Greek editor Costas Vaxevanis was arrested on Sunday, for the publication of the “Lagarde List” of local tycoons evading taxes by using Swiss banks to hide assets.
The list was published on Saturday, and it includes 2,059 names of well-known Greek politicians and businessmen who have generous accounts in Swiss Banks.
The Hot Doc magazine, that published the list, claims it received it from an unknown source. However, the list contains sensitive information, supposedly turned over to Greek authorities by French law enforcement officials.
As a result, it was titled Lagarde after International Monetary Fund chief Christine Lagarde, French finance minister at the time when the information was released, in 2010.
According to Al Jazeera
, the editor that made the information public is being charged with releasing personal information about the people involved in the scandal.
“He published a list of names without special permission and violated the law on personal data. […] There is no proof that the persons or companies included in that list have violated the law. There is no evidence that they violated the law on tax evasion or money laundering,” a police spokesperson said, regarding the case.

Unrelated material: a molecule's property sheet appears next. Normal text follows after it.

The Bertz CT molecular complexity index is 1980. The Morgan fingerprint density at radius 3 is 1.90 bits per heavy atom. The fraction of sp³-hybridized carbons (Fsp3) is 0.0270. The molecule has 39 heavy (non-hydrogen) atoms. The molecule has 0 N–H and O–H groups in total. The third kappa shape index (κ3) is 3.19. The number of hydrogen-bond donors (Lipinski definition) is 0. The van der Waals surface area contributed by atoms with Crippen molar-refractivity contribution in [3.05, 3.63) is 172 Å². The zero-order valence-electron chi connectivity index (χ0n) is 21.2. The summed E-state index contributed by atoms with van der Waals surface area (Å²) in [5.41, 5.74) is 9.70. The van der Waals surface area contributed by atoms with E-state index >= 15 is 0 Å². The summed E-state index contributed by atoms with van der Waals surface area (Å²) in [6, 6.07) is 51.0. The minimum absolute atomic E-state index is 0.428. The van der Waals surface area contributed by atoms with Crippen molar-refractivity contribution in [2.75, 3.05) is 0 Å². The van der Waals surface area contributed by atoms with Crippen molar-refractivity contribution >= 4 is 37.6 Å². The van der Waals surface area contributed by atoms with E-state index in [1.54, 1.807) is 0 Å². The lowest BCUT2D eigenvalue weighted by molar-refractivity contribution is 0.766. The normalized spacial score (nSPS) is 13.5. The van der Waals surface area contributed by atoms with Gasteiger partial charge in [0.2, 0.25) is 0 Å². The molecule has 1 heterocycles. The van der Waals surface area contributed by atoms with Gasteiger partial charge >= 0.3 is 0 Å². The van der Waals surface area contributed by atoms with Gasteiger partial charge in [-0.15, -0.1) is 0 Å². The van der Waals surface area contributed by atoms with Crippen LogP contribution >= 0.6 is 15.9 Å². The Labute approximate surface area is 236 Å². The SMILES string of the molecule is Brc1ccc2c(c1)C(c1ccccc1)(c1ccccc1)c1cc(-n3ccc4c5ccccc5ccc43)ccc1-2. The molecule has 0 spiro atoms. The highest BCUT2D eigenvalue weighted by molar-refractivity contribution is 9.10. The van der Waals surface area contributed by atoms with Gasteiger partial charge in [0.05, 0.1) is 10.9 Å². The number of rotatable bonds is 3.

Vaxevanis defends himself by dubbing his arrest as a move to shift the blame from those allegedly responsible for bankrupting the country to an innocent man, reporting on the fact.
“The important thing is that a group of people - when Greece is starving - make a profit and try to create the Greece they want. […] If anyone is accountable before the law then it is those ministers who hid the list, lost it and said it didn't exist. I only did my job. I am a journalist and I did my job,” he says.
This comes at a time when Greece is struggling with bankruptcy, and citizens are faced to deal with restricting financial measures to deal with the crisis.
"Tomorrow in parliament they will vote to cut 100-200 euros in pay for the Greek civil servant, for the Greek worker while at the same time most of the 2,000 people on the list appear to be evading tax by secretly sending money to Switzerland," Vaxevanis added.